The United Nations Relief and Works Agency for Palestine Refugees (UNRWA) was founded in 1949 by the United Nations General Assembly Resolution 302 (IV) of 8 December 1949 in order to face the humanitarian crisis caused by the 1948 war. Due to the lack of a resolution throughout the years, its mandate has been continuously extended (the most recent extension is until June 2023). UNRWA provides assistance for 5.6 million Palestinian refugees, defined as “persons whose normal place of residence was Palestine during the period 1 June 1946 to 15 May 1948, and who lost both home and means of livelihood as a result of the 1948 conflict” (unrwa.org).
UNRWA is mainly funded by regional governments of UN Member States and the European Union (93%), as well as private individuals and sister UN agencies. It partners with small and large companies, community-based organisations and international NGOs. The agency spends its budget to support education (58%), health (15%), other support services (13%), relief and social services (6%) and camp infrastructure improvements (4%).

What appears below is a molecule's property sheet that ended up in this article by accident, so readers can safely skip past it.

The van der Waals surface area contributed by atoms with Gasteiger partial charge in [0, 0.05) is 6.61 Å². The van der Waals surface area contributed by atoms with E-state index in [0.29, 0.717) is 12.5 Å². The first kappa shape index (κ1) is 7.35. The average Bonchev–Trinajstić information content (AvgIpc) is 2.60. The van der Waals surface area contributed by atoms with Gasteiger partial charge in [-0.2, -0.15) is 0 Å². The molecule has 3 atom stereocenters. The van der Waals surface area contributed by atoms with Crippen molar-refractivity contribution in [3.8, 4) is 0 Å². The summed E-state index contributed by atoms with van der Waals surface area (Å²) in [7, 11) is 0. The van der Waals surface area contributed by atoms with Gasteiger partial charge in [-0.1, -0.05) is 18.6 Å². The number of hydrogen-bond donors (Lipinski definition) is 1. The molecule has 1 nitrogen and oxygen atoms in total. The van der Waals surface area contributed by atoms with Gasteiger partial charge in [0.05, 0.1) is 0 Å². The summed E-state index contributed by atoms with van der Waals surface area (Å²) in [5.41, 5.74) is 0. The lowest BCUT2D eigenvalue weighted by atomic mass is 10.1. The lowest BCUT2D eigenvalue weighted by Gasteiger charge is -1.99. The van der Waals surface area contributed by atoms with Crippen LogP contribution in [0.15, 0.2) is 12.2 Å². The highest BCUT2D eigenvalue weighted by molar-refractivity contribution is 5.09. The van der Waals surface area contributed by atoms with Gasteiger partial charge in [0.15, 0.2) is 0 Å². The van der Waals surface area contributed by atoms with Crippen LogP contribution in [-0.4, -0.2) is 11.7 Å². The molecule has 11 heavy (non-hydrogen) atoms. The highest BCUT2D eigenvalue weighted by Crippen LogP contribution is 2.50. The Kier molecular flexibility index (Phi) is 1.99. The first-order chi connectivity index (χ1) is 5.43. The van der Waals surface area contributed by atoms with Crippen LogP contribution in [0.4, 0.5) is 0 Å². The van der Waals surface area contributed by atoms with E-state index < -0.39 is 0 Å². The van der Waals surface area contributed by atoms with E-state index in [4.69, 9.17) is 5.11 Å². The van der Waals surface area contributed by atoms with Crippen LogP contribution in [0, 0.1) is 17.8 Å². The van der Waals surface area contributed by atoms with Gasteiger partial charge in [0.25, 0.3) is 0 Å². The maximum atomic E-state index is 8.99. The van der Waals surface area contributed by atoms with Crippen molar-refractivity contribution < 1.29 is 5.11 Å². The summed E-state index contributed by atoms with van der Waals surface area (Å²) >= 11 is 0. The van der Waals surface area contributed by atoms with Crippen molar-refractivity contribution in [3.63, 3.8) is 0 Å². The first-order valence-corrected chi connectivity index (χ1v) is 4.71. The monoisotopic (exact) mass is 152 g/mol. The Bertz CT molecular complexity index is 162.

For refugee’s children, who had to flee their home country, education is the only true “passport to the future” (Malcom X), as it can help them develop and build a better life for themselves and their families. Recognising its fundamental importance to promote tolerance and gender equality, UNRWA strives to provide high quality education for Palestinian children living in the Gaza Strip, West Bank, Lebanon, Syria and Jordan. UNRWA runs elementary and preparatory schools, together with vocational trainings aimed to prepare students for the job market. Besides education, UNRWA also provides access to health care services, protection, financial assistance, microfinancing programs, infrastructure improvements and emergency response.
It should also be mentioned that the Agency has been at the centre of various controversies; to name a few, UNRWA has been accused of willingly perpetuating dependency of Palestinian refugees, misplacing funds, and abuse of power. Despite these allegations and the UNRWA’s duty to give efficient and effective services to Palestinian refugees, it remains crucial for Palestinians that UNRWA receives sufficient funding to continue its programs that are much needed, while also improving its management.